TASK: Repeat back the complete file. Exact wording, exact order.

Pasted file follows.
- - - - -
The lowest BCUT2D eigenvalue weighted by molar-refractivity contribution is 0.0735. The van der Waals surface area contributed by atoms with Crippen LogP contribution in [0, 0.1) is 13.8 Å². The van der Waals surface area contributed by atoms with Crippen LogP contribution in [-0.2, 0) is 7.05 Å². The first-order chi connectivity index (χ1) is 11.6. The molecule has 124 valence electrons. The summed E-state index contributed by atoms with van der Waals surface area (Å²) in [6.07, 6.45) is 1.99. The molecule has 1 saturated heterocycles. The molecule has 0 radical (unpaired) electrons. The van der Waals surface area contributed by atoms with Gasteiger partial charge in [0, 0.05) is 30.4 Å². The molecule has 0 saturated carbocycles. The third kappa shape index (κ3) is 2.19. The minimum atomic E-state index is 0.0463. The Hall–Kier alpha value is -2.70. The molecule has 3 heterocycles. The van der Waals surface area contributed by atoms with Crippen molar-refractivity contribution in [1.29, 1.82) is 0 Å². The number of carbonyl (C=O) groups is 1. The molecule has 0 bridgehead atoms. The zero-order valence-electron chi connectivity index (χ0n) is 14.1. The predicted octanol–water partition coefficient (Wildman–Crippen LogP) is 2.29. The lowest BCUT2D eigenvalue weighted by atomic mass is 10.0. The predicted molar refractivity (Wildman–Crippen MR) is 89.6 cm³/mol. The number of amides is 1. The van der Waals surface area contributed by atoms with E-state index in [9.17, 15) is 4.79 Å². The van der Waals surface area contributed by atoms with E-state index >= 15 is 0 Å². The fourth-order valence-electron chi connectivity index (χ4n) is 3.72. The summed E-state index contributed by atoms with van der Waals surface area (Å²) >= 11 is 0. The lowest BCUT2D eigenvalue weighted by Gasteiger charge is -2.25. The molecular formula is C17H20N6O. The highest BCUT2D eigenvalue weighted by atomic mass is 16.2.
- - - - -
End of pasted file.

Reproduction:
The lowest BCUT2D eigenvalue weighted by molar-refractivity contribution is 0.0735. The van der Waals surface area contributed by atoms with Crippen LogP contribution in [0, 0.1) is 13.8 Å². The van der Waals surface area contributed by atoms with Crippen LogP contribution in [-0.2, 0) is 7.05 Å². The first-order chi connectivity index (χ1) is 11.6. The molecule has 124 valence electrons. The summed E-state index contributed by atoms with van der Waals surface area (Å²) in [6.07, 6.45) is 1.99. The molecule has 1 saturated heterocycles. The molecule has 0 radical (unpaired) electrons. The van der Waals surface area contributed by atoms with Gasteiger partial charge in [0, 0.05) is 30.4 Å². The molecule has 0 saturated carbocycles. The third kappa shape index (κ3) is 2.19. The minimum atomic E-state index is 0.0463. The Hall–Kier alpha value is -2.70. The molecule has 3 heterocycles. The van der Waals surface area contributed by atoms with Crippen molar-refractivity contribution in [1.29, 1.82) is 0 Å². The number of carbonyl (C=O) groups is 1. The molecule has 0 bridgehead atoms. The zero-order valence-electron chi connectivity index (χ0n) is 14.1. The predicted octanol–water partition coefficient (Wildman–Crippen LogP) is 2.29. The lowest BCUT2D eigenvalue weighted by atomic mass is 10.0. The predicted molar refractivity (Wildman–Crippen MR) is 89.6 cm³/mol. The number of amides is 1. The van der Waals surface area contributed by atoms with E-state index in [9.17, 15) is 4.79 Å². The van der Waals surface area contributed by atoms with E-state index >= 15 is 0 Å². The fourth-order valence-electron chi connectivity index (χ4n) is 3.72. The summed E-state index contributed by atoms with van der Waals surface area (Å²) >= 11 is 0. The lowest BCUT2D eigenvalue weighted by Gasteiger charge is -2.25. The molecular formula is C17H20N6O. The highest BCUT2D eigenvalue weighted by atomic mass is 16.2.